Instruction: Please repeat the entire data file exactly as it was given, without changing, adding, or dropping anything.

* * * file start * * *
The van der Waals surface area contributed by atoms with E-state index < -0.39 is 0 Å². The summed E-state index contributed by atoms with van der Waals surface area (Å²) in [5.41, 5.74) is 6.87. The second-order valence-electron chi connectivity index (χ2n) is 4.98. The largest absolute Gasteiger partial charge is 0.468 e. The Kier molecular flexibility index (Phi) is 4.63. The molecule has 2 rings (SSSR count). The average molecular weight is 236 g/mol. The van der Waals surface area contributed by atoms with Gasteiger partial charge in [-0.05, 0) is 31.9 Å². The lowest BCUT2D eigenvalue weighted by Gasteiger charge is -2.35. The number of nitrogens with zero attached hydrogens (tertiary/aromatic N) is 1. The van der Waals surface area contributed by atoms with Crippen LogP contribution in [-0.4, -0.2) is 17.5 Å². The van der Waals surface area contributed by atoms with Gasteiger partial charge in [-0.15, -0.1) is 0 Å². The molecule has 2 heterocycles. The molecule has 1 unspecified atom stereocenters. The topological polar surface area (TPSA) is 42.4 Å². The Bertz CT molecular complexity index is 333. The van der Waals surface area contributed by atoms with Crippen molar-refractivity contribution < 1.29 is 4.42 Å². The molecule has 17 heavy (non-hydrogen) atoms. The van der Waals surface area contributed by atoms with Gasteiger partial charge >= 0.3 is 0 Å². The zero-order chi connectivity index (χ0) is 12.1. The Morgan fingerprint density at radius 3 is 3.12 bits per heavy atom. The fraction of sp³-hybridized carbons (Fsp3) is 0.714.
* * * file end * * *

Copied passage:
The van der Waals surface area contributed by atoms with E-state index < -0.39 is 0 Å². The summed E-state index contributed by atoms with van der Waals surface area (Å²) in [5.41, 5.74) is 6.87. The second-order valence-electron chi connectivity index (χ2n) is 4.98. The largest absolute Gasteiger partial charge is 0.468 e. The Kier molecular flexibility index (Phi) is 4.63. The molecule has 2 rings (SSSR count). The average molecular weight is 236 g/mol. The van der Waals surface area contributed by atoms with Gasteiger partial charge in [-0.05, 0) is 31.9 Å². The lowest BCUT2D eigenvalue weighted by Gasteiger charge is -2.35. The number of nitrogens with zero attached hydrogens (tertiary/aromatic N) is 1. The van der Waals surface area contributed by atoms with Crippen LogP contribution in [-0.4, -0.2) is 17.5 Å². The van der Waals surface area contributed by atoms with Gasteiger partial charge in [-0.15, -0.1) is 0 Å². The molecule has 2 heterocycles. The molecule has 1 unspecified atom stereocenters. The topological polar surface area (TPSA) is 42.4 Å². The Bertz CT molecular complexity index is 333. The van der Waals surface area contributed by atoms with Crippen molar-refractivity contribution < 1.29 is 4.42 Å². The molecule has 17 heavy (non-hydrogen) atoms. The van der Waals surface area contributed by atoms with Gasteiger partial charge >= 0.3 is 0 Å². The zero-order chi connectivity index (χ0) is 12.1. The Morgan fingerprint density at radius 3 is 3.12 bits per heavy atom. The fraction of sp³-hybridized carbons (Fsp3) is 0.714.